Published by powerhouse Books and CDS Books of the Center for Documentary Studies at Duke University
"What I love about Jim Dow's pictures is that they're not kidding. . . . In wordless ways America continually describes its vision to us, dropping broad hints about what its citizens are expected to be. With these photographs Dow catches the hints latent in dozens of American settings. . . . And when I say his pictures aren't kidding, I mean they avoid the danger that exists in recording such hints and signs . . . no superiority, no wry chuckles from a more refined altitude. Aspects of his photographs are funny, maybe even hilarious, but that's only noted in passing. He's more interested in what the American vision is, or was, and in the scary open-endedness of our identity."
—Ian Frazier, from the introduction
Jim Dow’s America is a land we both know and don't know. His photographs show a country always reinventing itself, discarding and preserving elements of its past, almost as though by accident. These places, often built by ordinary Americans for the most ordinary of purposes, share inventiveness with commonality, resilience with restlessness, and grace with roughness. Dow sees a landscape shaped by human life. His photographs take us ever closer to the human instinct to make and leave a mark: signs, barbershops, diners, churches, motels, billboards, libraries, pool halls, roadside stands, war memorials, office buildings, ballparks, metal buildings, wooden structures, amusement parks, general stores, courthouses, shrines, clubs, interiors, exteriors—pieces of a world primarily made by and for men whose lives took shape in the United States before the Second World War and whose marks on our country are at once indelible and changing.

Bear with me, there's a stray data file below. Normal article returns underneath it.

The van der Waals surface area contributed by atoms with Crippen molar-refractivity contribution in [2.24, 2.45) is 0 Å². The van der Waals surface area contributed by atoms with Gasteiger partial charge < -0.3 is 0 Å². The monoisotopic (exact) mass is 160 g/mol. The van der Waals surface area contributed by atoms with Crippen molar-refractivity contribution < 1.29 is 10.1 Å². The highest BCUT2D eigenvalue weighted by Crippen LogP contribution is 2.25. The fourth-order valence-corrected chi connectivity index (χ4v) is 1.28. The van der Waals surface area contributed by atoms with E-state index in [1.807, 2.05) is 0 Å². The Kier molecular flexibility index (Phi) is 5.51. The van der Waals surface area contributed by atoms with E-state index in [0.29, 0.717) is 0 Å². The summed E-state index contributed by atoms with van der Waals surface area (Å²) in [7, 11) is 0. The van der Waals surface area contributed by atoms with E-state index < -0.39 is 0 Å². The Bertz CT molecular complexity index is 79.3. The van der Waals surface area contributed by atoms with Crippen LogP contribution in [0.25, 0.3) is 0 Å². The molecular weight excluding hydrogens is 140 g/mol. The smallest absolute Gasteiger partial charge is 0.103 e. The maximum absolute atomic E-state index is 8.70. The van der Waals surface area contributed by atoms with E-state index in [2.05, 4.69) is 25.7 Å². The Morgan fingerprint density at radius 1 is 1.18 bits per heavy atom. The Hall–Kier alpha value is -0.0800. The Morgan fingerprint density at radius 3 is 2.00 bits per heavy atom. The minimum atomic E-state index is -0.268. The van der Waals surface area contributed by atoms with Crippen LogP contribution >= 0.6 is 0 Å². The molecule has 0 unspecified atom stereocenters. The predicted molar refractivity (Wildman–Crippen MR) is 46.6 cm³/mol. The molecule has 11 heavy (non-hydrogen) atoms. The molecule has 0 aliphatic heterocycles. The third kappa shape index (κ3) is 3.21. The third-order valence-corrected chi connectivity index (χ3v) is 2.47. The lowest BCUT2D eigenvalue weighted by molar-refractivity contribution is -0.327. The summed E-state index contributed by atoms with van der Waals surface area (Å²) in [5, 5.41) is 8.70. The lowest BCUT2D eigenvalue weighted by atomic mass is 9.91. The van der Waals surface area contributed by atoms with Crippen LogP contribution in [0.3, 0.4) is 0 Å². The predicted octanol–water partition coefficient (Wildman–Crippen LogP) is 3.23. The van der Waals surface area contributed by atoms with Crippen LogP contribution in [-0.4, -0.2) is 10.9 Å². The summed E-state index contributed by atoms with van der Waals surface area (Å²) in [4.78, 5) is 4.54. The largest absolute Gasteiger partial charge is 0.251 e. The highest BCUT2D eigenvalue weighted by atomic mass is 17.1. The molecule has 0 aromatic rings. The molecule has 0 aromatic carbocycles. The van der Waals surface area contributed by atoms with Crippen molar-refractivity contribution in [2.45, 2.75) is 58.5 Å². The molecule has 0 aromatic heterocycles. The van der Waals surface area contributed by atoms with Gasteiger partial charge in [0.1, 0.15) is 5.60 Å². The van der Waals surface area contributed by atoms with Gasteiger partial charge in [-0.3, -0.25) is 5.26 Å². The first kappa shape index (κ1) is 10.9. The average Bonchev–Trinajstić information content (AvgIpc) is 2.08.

Beginning with photographs Jim Dow made in the late 1960s, this retrospective book covers almost forty years, ending with pictures made at the end of the first decade of the twenty-first century. Dow’s vision grows in part out of the influence of Walker Evans whom he knew and whose negatives he printed for Evans’s Museum of Modern Art retrospective. His work has evolved from his early straight black-and-white photographs to richly complicated color studies of American culture. With few exceptions, his photographs present us with peopleless spaces, but the spaces are never “empty”; they speak to and resonate with the presence of people and communities.
An obsessive photographer, Dow makes images that show how Americans create environments for utility but with transforming aesthetic power, how we find companionship, celebrate our lives and gods, memorialize the past, and make money. In these beautifully composed photographs, made in many different places in the United States, Dow reveals what is both commonplace and monumental in the American experience.
Jim Dow studied graphic design and photography at the Rhode Island School of Design during the 1960s. From that time forward he has been the recipient of numerous commissions, fellowships, and grants that have allowed him to travel and photograph as well as exhibit and publish extensively. His subjects include folk art, roadside architecture, signs, county courthouses, baseball parks, soccer stadiums, private clubs, barbeque joints, and taco trucks. He is fascinated by the way people leave their mark on both the rural and urban landscape and seeks to preserve this through photography. He lives in Boston and teaches at Tufts University and the School of the Museum of Fine Arts.